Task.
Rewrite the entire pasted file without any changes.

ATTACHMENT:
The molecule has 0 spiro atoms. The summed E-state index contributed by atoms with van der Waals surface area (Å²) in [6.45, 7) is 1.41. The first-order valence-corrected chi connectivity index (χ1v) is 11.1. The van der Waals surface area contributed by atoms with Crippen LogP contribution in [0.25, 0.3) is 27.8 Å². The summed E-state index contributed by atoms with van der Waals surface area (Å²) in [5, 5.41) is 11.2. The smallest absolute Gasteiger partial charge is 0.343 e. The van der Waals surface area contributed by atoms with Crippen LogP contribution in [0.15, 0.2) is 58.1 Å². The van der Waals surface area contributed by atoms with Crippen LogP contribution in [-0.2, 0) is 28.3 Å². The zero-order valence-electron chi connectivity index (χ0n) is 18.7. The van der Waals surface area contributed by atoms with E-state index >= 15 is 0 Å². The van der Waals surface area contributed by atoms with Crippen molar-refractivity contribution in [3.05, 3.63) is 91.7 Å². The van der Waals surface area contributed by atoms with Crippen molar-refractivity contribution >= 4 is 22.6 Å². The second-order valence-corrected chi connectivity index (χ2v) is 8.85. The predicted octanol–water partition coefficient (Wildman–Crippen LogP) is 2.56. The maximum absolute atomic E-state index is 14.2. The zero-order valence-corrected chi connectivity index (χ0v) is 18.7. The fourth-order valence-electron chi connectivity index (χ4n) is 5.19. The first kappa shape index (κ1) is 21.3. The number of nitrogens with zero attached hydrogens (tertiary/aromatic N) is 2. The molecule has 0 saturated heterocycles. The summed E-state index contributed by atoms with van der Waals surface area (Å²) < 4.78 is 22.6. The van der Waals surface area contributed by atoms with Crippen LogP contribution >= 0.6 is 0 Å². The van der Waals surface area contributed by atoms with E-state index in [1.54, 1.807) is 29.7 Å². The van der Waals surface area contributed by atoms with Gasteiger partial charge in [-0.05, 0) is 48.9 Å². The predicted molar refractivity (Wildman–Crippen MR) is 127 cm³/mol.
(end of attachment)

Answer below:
The molecule has 0 spiro atoms. The summed E-state index contributed by atoms with van der Waals surface area (Å²) in [6.45, 7) is 1.41. The first-order valence-corrected chi connectivity index (χ1v) is 11.1. The van der Waals surface area contributed by atoms with Crippen LogP contribution in [0.25, 0.3) is 27.8 Å². The summed E-state index contributed by atoms with van der Waals surface area (Å²) in [5, 5.41) is 11.2. The smallest absolute Gasteiger partial charge is 0.343 e. The van der Waals surface area contributed by atoms with Crippen LogP contribution in [0.15, 0.2) is 58.1 Å². The van der Waals surface area contributed by atoms with Crippen LogP contribution in [-0.2, 0) is 28.3 Å². The zero-order valence-electron chi connectivity index (χ0n) is 18.7. The van der Waals surface area contributed by atoms with E-state index >= 15 is 0 Å². The van der Waals surface area contributed by atoms with Crippen molar-refractivity contribution in [3.05, 3.63) is 91.7 Å². The van der Waals surface area contributed by atoms with Crippen molar-refractivity contribution >= 4 is 22.6 Å². The second-order valence-corrected chi connectivity index (χ2v) is 8.85. The predicted octanol–water partition coefficient (Wildman–Crippen LogP) is 2.56. The maximum absolute atomic E-state index is 14.2. The zero-order valence-corrected chi connectivity index (χ0v) is 18.7. The fourth-order valence-electron chi connectivity index (χ4n) is 5.19. The first kappa shape index (κ1) is 21.3. The number of nitrogens with zero attached hydrogens (tertiary/aromatic N) is 2. The molecule has 0 saturated heterocycles. The summed E-state index contributed by atoms with van der Waals surface area (Å²) < 4.78 is 22.6. The van der Waals surface area contributed by atoms with Crippen LogP contribution >= 0.6 is 0 Å². The van der Waals surface area contributed by atoms with E-state index in [1.54, 1.807) is 29.7 Å². The van der Waals surface area contributed by atoms with Gasteiger partial charge in [-0.05, 0) is 48.9 Å². The predicted molar refractivity (Wildman–Crippen MR) is 127 cm³/mol.